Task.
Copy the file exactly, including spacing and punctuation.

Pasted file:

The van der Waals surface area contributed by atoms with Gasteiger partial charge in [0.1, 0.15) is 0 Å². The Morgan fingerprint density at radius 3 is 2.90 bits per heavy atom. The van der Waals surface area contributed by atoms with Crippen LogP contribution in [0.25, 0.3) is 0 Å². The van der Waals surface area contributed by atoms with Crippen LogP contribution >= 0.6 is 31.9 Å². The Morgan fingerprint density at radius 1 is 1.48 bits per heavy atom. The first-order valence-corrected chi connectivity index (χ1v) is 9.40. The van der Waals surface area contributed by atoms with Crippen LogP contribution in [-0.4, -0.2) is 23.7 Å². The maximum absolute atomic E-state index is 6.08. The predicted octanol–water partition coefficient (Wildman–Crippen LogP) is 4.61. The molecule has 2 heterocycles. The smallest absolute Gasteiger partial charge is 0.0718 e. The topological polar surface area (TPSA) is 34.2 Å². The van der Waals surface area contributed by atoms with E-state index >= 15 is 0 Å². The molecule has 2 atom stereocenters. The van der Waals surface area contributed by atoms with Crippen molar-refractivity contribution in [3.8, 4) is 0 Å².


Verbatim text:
The van der Waals surface area contributed by atoms with Gasteiger partial charge in [0.1, 0.15) is 0 Å². The Morgan fingerprint density at radius 3 is 2.90 bits per heavy atom. The van der Waals surface area contributed by atoms with Crippen LogP contribution in [0.25, 0.3) is 0 Å². The van der Waals surface area contributed by atoms with Crippen LogP contribution >= 0.6 is 31.9 Å². The Morgan fingerprint density at radius 1 is 1.48 bits per heavy atom. The first-order valence-corrected chi connectivity index (χ1v) is 9.40. The van der Waals surface area contributed by atoms with Crippen LogP contribution in [-0.4, -0.2) is 23.7 Å². The maximum absolute atomic E-state index is 6.08. The predicted octanol–water partition coefficient (Wildman–Crippen LogP) is 4.61. The molecule has 2 heterocycles. The smallest absolute Gasteiger partial charge is 0.0718 e. The topological polar surface area (TPSA) is 34.2 Å². The van der Waals surface area contributed by atoms with E-state index >= 15 is 0 Å². The molecule has 2 atom stereocenters. The van der Waals surface area contributed by atoms with Crippen molar-refractivity contribution in [3.8, 4) is 0 Å².